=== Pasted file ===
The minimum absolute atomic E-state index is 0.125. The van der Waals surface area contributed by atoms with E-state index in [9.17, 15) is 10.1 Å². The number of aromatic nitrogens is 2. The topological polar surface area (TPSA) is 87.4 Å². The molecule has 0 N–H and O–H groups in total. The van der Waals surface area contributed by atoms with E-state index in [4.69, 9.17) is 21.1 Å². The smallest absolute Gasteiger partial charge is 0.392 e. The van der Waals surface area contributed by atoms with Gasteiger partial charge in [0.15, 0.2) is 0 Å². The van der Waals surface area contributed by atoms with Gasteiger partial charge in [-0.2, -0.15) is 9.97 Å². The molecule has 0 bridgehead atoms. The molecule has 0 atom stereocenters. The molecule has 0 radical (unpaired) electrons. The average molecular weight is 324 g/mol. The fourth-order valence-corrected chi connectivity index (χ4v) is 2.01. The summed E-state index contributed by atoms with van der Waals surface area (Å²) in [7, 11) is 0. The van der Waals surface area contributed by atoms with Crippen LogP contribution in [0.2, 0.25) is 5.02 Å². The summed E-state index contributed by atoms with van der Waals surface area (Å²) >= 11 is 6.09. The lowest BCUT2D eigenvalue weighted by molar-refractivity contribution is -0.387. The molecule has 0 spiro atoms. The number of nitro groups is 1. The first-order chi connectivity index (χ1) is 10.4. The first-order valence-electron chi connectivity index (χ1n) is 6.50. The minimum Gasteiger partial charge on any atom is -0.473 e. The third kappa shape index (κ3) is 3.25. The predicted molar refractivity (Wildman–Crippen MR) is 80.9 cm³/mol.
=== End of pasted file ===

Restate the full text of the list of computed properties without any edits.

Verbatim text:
The minimum absolute atomic E-state index is 0.125. The van der Waals surface area contributed by atoms with E-state index in [9.17, 15) is 10.1 Å². The number of aromatic nitrogens is 2. The topological polar surface area (TPSA) is 87.4 Å². The molecule has 0 N–H and O–H groups in total. The van der Waals surface area contributed by atoms with E-state index in [4.69, 9.17) is 21.1 Å². The smallest absolute Gasteiger partial charge is 0.392 e. The van der Waals surface area contributed by atoms with Gasteiger partial charge in [0.15, 0.2) is 0 Å². The van der Waals surface area contributed by atoms with Gasteiger partial charge in [-0.2, -0.15) is 9.97 Å². The molecule has 0 bridgehead atoms. The molecule has 0 atom stereocenters. The molecule has 0 radical (unpaired) electrons. The average molecular weight is 324 g/mol. The fourth-order valence-corrected chi connectivity index (χ4v) is 2.01. The summed E-state index contributed by atoms with van der Waals surface area (Å²) in [7, 11) is 0. The van der Waals surface area contributed by atoms with Crippen LogP contribution in [0.2, 0.25) is 5.02 Å². The summed E-state index contributed by atoms with van der Waals surface area (Å²) >= 11 is 6.09. The lowest BCUT2D eigenvalue weighted by molar-refractivity contribution is -0.387. The molecule has 0 spiro atoms. The number of nitro groups is 1. The first-order chi connectivity index (χ1) is 10.4. The first-order valence-electron chi connectivity index (χ1n) is 6.50. The minimum Gasteiger partial charge on any atom is -0.473 e. The third kappa shape index (κ3) is 3.25. The predicted molar refractivity (Wildman–Crippen MR) is 80.9 cm³/mol.